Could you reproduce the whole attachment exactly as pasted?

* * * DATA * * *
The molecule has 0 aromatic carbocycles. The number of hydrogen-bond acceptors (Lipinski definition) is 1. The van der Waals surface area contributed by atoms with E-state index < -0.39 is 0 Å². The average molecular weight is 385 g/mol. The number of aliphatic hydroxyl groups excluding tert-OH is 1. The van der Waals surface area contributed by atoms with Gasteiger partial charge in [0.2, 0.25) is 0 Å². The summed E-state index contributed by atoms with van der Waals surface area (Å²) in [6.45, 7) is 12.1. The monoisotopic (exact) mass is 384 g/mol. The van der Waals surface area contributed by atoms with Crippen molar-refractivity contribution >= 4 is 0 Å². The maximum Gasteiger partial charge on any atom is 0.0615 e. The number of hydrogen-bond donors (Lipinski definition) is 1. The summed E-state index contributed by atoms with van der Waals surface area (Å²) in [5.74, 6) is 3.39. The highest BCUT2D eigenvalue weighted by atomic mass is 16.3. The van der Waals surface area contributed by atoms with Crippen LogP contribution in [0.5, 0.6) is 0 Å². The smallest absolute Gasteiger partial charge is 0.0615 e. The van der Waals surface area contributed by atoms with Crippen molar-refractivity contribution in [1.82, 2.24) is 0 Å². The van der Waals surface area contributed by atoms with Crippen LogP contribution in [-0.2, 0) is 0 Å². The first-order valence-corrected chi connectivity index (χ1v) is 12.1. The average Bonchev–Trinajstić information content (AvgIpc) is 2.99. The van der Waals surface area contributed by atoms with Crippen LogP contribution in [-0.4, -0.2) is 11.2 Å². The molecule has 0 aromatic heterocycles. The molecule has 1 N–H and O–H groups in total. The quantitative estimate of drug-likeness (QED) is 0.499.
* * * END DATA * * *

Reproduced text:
The molecule has 0 aromatic carbocycles. The number of hydrogen-bond acceptors (Lipinski definition) is 1. The van der Waals surface area contributed by atoms with E-state index < -0.39 is 0 Å². The average molecular weight is 385 g/mol. The number of aliphatic hydroxyl groups excluding tert-OH is 1. The van der Waals surface area contributed by atoms with Gasteiger partial charge in [0.2, 0.25) is 0 Å². The summed E-state index contributed by atoms with van der Waals surface area (Å²) in [6.45, 7) is 12.1. The monoisotopic (exact) mass is 384 g/mol. The van der Waals surface area contributed by atoms with Crippen molar-refractivity contribution >= 4 is 0 Å². The maximum Gasteiger partial charge on any atom is 0.0615 e. The number of hydrogen-bond donors (Lipinski definition) is 1. The summed E-state index contributed by atoms with van der Waals surface area (Å²) in [5.74, 6) is 3.39. The highest BCUT2D eigenvalue weighted by atomic mass is 16.3. The van der Waals surface area contributed by atoms with Crippen LogP contribution in [0.5, 0.6) is 0 Å². The smallest absolute Gasteiger partial charge is 0.0615 e. The van der Waals surface area contributed by atoms with Crippen molar-refractivity contribution in [1.82, 2.24) is 0 Å². The van der Waals surface area contributed by atoms with Crippen LogP contribution in [-0.2, 0) is 0 Å². The first-order valence-corrected chi connectivity index (χ1v) is 12.1. The average Bonchev–Trinajstić information content (AvgIpc) is 2.99. The van der Waals surface area contributed by atoms with Crippen LogP contribution in [-0.4, -0.2) is 11.2 Å². The molecule has 0 aromatic heterocycles. The molecule has 1 N–H and O–H groups in total. The quantitative estimate of drug-likeness (QED) is 0.499.